Suparna (name changed), a research associate at The Energy and Resources Institute in Delhi, chose to live in denial and in silence for about two years. But, in February this year, “when the trauma surpassed shame”, the 29-year-old went to the police and filed a complaint of sexual harassment against TERI director-general R.K. Pachauri.
The TERI governing council showed Pachauri the door last month. But the case that led to his ouster had evoked mixed reactions: some were outraged, while others dismissed it as a “doubtful”, one-off incident.
On July 22, a day before Pachauri was removed, Human Resource Development Minister Smriti Irani punctured the argument that sexual harassment was an aberration in universities. In a written reply to a question in the Lok Sabha, she said universities in India reported 75 cases of sexual harassment in 2014-15, with universities in Delhi topping the list with 27 cases. The ministry data pertained to the harassment of “women lecturers, professors and research scholars at the hands of the academic heads of departments, professors and lecturers in educational institutions”.
Irani revealed a few names; TERI’s was one of them. Suparna said ever since she joined TERI in September 2013, Pachauri had been sending her mails and text messages that had sexual undertones. “I tried to do everything to shirk it, but nothing worked,” Suparna told THE WEEK.
Certain that no one would believe her if she complained, she told herself that the situation would change. “But it only got worse and reached a point where I couldn’t sleep at night,” she said.
Suparna’s lawyer Prashant Mehndiratta said the removal of Pachauri was a “delayed step”. According to him, the TERI governing council should have removed him in February itself, when Suparna filed the complaint. “Forget taking the step, the governing council didn’t even acknowledge her complaint.”
TERI’s official statement after Pachauri’s removal spoke about his successor, and little else. It did not mention whether the governing council removed Pachauri because of the sexual harassment case, or he himself stepped down under pressure.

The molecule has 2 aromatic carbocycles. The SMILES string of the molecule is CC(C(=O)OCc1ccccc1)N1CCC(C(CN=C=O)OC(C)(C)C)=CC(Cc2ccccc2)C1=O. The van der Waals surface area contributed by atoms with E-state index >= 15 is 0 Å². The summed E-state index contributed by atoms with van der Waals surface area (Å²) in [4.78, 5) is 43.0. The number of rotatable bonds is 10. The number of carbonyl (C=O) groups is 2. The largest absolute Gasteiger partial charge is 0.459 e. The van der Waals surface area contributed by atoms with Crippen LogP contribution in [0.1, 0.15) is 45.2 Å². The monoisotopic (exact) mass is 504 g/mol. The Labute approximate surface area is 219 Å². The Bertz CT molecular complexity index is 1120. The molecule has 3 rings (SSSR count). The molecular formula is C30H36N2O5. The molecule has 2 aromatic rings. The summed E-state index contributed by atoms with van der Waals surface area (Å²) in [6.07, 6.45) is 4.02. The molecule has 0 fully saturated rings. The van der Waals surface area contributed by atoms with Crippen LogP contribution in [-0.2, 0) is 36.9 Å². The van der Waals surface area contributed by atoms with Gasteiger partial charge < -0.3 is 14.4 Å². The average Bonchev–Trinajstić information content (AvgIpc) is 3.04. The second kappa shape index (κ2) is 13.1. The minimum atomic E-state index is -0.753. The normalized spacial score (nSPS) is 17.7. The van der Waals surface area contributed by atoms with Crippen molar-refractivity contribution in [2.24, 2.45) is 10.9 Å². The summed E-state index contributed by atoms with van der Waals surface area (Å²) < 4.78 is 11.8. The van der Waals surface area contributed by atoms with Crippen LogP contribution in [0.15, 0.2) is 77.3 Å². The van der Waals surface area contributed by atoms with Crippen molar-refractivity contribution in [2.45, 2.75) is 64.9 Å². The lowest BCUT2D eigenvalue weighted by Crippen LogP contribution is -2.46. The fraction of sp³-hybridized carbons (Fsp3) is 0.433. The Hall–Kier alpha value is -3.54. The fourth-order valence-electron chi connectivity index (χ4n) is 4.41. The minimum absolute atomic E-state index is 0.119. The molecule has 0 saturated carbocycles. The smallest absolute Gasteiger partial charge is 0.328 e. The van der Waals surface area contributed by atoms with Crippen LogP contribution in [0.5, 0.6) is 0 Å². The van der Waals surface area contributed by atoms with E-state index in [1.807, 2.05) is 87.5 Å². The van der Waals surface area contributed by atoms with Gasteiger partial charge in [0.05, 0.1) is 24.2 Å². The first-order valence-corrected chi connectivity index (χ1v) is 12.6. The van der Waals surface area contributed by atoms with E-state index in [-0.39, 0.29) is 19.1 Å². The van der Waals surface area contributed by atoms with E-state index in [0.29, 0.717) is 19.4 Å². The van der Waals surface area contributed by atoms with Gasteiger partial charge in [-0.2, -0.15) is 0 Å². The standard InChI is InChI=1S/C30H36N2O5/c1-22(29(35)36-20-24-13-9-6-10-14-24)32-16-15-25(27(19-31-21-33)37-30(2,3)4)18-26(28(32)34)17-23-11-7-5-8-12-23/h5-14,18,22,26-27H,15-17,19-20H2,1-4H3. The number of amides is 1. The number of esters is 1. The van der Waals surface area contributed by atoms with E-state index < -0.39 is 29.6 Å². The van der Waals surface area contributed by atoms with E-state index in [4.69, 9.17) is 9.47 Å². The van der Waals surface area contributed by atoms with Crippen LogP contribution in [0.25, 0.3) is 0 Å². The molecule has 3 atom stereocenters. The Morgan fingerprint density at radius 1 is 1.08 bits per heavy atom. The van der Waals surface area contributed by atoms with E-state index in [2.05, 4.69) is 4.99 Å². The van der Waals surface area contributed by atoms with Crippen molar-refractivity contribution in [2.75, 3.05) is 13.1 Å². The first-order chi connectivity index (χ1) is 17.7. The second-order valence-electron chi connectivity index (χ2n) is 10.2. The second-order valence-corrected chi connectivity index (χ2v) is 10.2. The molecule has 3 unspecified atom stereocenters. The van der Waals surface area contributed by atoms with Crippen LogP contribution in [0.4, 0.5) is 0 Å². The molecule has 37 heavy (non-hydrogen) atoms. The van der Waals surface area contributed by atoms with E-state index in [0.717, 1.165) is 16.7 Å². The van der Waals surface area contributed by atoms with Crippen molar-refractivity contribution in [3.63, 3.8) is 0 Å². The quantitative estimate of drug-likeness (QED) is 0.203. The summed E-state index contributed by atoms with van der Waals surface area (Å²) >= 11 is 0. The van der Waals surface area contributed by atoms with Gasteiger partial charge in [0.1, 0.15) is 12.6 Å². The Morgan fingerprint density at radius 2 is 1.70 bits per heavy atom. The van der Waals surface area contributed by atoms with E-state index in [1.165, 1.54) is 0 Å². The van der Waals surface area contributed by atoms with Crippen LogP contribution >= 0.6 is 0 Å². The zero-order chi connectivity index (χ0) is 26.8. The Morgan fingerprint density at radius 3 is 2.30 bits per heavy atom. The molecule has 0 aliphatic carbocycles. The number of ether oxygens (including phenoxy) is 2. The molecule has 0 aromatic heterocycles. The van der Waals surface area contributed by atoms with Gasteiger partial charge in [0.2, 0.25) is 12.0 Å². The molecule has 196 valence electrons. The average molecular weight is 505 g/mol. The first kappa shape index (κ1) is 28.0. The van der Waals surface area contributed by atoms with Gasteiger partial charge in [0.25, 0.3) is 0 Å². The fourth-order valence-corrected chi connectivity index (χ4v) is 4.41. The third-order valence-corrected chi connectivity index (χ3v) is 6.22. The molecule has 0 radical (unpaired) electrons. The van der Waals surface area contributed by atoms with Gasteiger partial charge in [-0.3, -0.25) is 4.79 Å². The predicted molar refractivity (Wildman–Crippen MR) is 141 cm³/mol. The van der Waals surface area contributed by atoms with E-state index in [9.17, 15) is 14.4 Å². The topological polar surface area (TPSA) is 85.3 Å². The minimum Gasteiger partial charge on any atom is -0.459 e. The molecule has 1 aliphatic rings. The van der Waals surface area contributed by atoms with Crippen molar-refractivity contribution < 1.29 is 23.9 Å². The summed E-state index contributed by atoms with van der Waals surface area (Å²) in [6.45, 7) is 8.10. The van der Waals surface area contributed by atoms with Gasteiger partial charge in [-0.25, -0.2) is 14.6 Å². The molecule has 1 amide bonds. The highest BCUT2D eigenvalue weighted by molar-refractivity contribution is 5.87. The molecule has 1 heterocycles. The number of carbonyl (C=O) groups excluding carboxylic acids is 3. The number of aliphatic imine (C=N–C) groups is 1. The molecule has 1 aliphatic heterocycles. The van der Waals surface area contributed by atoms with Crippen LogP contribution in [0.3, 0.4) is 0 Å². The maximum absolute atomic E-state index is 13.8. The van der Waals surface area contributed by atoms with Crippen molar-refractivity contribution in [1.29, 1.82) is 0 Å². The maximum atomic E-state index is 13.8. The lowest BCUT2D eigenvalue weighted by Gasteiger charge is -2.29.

Experts believe that lack of professional boundaries often leads to sexual exploitation. “Strict hierarchy and lack of clarity about professional boundaries are what make women more vulnerable to sexual assault in universities. The victim’s desire to hide identity and the poor response of management against the victimiser give rise to such cases on campuses,” said Kanti Joshi, coordinator of Bengaluru-based NGO Support Against Sexual Harassment.
Irani told Parliament that between April 1, 2014 and March 31, 2015 the University Grants Commission received 75 sexual harassment complaints from universities across India. In the number of cases, Delhi was followed by Uttar Pradesh (23), Haryana (7) and Odisha (6). Maharashtra, Chhattisgarh and Tripura reported two cases each, while Madhya Pradesh, Rajasthan, Uttarakhand, Kerala, Karnataka and Assam reported one case each. The figures have come at a time when two more such cases are making headlines in Tamil Nadu. Bharathiar University has started investigating into complaints filed by two women PhD scholars against the head of the university’s English department.